Tuesday, April 19, 2005
"It’s not just what you know, but who you know."
Building successful learning communities is really about enhancing and leveraging what people know, do, and create. So effective learning is as much about people finding and helping other people who can assist them in their own pursuits than it is about just finding and using information
Know-who is a companion to "know-what" and know-how. Using a musical metaphor, it’s a harmonic or contrapuntal line that parallels the other more dominant themes that tend to be more audible. I am using this concept in both of the two companies with which I am involved: In DesignWorlds for Learning
I’ve come up with "Seven Knows" as basic skills:
Know-who (social networking skills, locating the key people and communities where competencies, knowledge and practice reside&endash;and who can add the greatest value to one’s learning and work)
Know-what/ Know-not (facts, information, concepts; how to customize and filter out information, distinguish junk and glitz from real substance, ignore unwanted and unneeded information and interactions)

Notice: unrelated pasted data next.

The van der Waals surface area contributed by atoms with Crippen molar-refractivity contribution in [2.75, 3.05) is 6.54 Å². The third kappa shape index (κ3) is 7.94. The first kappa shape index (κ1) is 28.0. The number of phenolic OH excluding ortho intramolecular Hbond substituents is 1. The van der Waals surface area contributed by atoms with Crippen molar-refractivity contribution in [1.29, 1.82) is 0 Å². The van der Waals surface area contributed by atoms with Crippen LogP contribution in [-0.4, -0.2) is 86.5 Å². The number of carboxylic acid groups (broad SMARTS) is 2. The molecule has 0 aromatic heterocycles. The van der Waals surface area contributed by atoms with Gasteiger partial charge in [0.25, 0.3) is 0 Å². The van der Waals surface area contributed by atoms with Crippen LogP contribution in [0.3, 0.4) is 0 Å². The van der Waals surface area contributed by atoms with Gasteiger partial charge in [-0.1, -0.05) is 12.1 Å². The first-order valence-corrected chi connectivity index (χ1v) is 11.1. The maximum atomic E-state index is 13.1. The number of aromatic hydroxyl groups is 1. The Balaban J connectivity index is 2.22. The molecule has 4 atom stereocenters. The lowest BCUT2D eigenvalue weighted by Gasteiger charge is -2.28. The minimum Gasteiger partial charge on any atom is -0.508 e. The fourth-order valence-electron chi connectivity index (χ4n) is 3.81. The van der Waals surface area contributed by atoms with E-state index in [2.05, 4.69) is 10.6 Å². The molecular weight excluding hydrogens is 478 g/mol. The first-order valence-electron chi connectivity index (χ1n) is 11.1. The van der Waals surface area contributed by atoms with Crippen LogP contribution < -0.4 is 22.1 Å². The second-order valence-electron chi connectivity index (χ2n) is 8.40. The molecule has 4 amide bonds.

Know-how (creative skills, social practices, tacit knowing-as-doing, experience)
Know "What-if...?" (simulation, modeling, alternative futures projection)
Know-where (where to seek and find the best information and resources one needs in different learning and work situations)
Know-when (process and project management skills, both self-management and collaborative group processes)
Know/Care-why (reflection and organizational knowing about one’s participation and roles in different communities; being ecological and socially proactive in caring for one’s world and environment).
There are several typical functions that people play in providing value to each other in virtual or online communities:
- Locating or pointing people to good resources
- Brokering (e.g., helping two parties come up with a collaborative project that truly meets the needs of both parties)
- Matchmaking (seeing how resources, knowledge and core competencies of different people and communities can help leverage one another--and referring people to other people who can add value or gain from their interactions together)
- Schmoozing or "kibbitzing" (the kind of informal chatting that goes on around coffee pots, water coolers, in restaurants, bars and coffee houses).
- Related: Who really matters.